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200 pages
Paperback, 19.7 x 13 cm
Published September 2014
ISBN 9781922146632
Epdf ISBN 9781922146663
Epub ISBN 9781922146670


Nicholas Jose

The title of Nicholas Jose’s new collection of stories refers to a form of Chinese painting that tricks the eye into thinking what it sees is a collage of fragments. Bapo literally means ‘eight broken’, where eight is a Chinese lucky number and ‘broken’ implies that luck has run out – though the term also suggests that there’s another kind of luck, in simply surviving, and being able to hold the pieces of one’s life together in some sort of order.

Jose’s stories feature a cast of characters affected by time or chance in different ways, artists, diplomats, entrepreneurs, immigrants, families at the crossroads. Many explore Australia’s relationship to China or have echoes of China in them; others dwell on the qualities of memory, resilience, play and adventure – qualities which are implicit in the form of bapo, and characteristic of Jose’s writing as a whole.

Bāpò literally means ‘eight broken’, where the Chinese lucky number is damaged. These stories chart the ne-gotiations and celebrations of survival, and of returning in new forms… Bapo’s original, often unsettling stories observe people caught between consuming and being consumed, and the crafting of a raft of renewals.
Felicity Plunkett, Australian Book Review

Jose is a kind of bapo in persona, a collage built from experiential layers, reminding us of his rich life as a scholar, visiting professor, chair of creative writing, editor of Macquarie PEN Anthology of Australian Literature, public intellectual, translator, Cultural Counsellor at the Australian Embassy in Beijing from 1987-1990…Gay Lynch, Mascara Review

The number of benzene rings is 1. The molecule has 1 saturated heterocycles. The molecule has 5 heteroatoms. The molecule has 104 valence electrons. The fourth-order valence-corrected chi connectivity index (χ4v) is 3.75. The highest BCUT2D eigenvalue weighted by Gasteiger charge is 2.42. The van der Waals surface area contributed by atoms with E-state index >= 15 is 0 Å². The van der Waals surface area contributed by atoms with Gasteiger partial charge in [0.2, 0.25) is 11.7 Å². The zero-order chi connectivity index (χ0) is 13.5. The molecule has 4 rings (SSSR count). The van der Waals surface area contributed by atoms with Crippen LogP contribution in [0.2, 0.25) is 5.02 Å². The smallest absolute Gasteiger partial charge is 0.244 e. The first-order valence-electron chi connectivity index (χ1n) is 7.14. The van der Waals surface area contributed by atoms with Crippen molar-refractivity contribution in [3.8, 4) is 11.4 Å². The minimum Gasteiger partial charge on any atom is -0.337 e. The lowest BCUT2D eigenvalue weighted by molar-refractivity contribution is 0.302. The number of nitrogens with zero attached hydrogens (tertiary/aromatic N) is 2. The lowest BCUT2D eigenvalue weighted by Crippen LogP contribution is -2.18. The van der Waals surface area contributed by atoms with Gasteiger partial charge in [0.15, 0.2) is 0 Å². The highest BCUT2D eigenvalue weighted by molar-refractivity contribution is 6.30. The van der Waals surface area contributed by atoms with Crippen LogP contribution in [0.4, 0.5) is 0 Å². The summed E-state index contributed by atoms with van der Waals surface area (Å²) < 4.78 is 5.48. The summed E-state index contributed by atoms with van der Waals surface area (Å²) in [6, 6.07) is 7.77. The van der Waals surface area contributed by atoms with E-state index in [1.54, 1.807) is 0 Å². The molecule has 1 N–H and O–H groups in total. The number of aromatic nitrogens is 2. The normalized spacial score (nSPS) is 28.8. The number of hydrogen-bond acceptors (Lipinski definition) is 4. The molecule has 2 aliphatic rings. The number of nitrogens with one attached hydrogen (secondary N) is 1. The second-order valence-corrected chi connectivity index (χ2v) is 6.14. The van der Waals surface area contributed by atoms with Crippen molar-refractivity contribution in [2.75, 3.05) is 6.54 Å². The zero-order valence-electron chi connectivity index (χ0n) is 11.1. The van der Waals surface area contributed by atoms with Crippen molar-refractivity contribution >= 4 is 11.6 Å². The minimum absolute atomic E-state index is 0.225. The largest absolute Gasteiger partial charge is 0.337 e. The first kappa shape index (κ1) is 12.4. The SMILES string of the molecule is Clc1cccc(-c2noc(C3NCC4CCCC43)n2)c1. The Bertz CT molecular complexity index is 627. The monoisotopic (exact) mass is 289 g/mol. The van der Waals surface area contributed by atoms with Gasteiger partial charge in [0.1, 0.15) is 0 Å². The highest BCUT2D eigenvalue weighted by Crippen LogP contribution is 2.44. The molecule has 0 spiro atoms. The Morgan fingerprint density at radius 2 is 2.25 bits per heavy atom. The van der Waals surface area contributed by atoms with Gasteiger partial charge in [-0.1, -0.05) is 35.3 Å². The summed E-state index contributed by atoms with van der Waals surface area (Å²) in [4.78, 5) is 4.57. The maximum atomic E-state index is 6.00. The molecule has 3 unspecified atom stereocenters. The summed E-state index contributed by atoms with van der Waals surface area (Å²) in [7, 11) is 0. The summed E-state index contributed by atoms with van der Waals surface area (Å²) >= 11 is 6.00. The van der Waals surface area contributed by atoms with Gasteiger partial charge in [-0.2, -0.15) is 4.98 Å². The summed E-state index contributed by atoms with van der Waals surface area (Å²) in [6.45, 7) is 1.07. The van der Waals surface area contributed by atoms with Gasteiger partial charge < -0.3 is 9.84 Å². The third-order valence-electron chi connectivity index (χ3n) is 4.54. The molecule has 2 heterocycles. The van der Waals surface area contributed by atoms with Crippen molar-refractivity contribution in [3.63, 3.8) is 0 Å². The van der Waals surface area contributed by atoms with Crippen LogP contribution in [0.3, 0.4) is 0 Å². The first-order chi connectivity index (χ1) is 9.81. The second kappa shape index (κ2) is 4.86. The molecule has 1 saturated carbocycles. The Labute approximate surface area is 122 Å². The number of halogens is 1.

About the Author

Nicholas Jose

Nick Jose has published seven novels, and three collections of short stories. His non-fiction includes Chinese Whispers: Cultural Essays and an acclaimed memoir, Black Sheep: Journey to Borroloola. He has written widely on contemporary Asian and Australian culture. He was Cultural Counsellor at the Australian Embassy Beijing from 1987-1990 and Chair of Australian Studies at Harvard University. He is an Adjunct Professor in the Writing and Society Research Centre, Western Sydney University and Emeritus Professor of English and Creative Writing at The University of Adelaide.

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Nicholas Jose is undoubtedly our most eloquent commentator on Chinese art, culture and recent history. The years he spent as cultural counsellor at the Australian Embassy in Beijing (1987-1990) embraced the terrible events in Tiananmen Square in June 1989. Echoes of that outrage haunt the 10 stories that make up the first part of this new collection of short fiction.

Andrew Riemer, Sydney Morning Herald


The Age


Shortlisted, 2015 Steele Rudd Award (University of Southern Queensland Australian Short Story Collection)